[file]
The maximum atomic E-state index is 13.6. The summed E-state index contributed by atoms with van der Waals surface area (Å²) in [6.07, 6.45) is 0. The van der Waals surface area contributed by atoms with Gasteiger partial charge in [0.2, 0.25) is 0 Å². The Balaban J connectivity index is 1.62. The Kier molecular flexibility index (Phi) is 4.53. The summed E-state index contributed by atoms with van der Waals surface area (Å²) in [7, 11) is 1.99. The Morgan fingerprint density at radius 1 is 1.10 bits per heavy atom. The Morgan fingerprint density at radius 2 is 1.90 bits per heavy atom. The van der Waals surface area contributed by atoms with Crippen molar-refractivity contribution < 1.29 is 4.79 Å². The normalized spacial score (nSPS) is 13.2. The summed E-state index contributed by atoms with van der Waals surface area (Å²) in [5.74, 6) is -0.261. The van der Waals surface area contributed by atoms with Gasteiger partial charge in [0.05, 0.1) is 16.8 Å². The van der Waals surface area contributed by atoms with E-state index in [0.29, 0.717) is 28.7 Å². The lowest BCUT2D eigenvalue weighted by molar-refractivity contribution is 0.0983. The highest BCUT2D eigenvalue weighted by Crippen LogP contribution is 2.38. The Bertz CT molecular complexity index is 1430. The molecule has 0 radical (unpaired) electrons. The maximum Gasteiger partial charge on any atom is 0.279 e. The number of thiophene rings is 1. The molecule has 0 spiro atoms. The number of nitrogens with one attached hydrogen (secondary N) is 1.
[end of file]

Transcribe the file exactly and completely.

The maximum atomic E-state index is 13.6. The summed E-state index contributed by atoms with van der Waals surface area (Å²) in [6.07, 6.45) is 0. The van der Waals surface area contributed by atoms with Gasteiger partial charge in [0.2, 0.25) is 0 Å². The Balaban J connectivity index is 1.62. The Kier molecular flexibility index (Phi) is 4.53. The summed E-state index contributed by atoms with van der Waals surface area (Å²) in [7, 11) is 1.99. The Morgan fingerprint density at radius 1 is 1.10 bits per heavy atom. The Morgan fingerprint density at radius 2 is 1.90 bits per heavy atom. The van der Waals surface area contributed by atoms with Crippen molar-refractivity contribution < 1.29 is 4.79 Å². The normalized spacial score (nSPS) is 13.2. The summed E-state index contributed by atoms with van der Waals surface area (Å²) in [5.74, 6) is -0.261. The van der Waals surface area contributed by atoms with Gasteiger partial charge in [0.05, 0.1) is 16.8 Å². The van der Waals surface area contributed by atoms with E-state index in [0.29, 0.717) is 28.7 Å². The lowest BCUT2D eigenvalue weighted by molar-refractivity contribution is 0.0983. The highest BCUT2D eigenvalue weighted by Crippen LogP contribution is 2.38. The Bertz CT molecular complexity index is 1430. The molecule has 0 radical (unpaired) electrons. The maximum Gasteiger partial charge on any atom is 0.279 e. The number of thiophene rings is 1. The molecule has 0 spiro atoms. The number of nitrogens with one attached hydrogen (secondary N) is 1.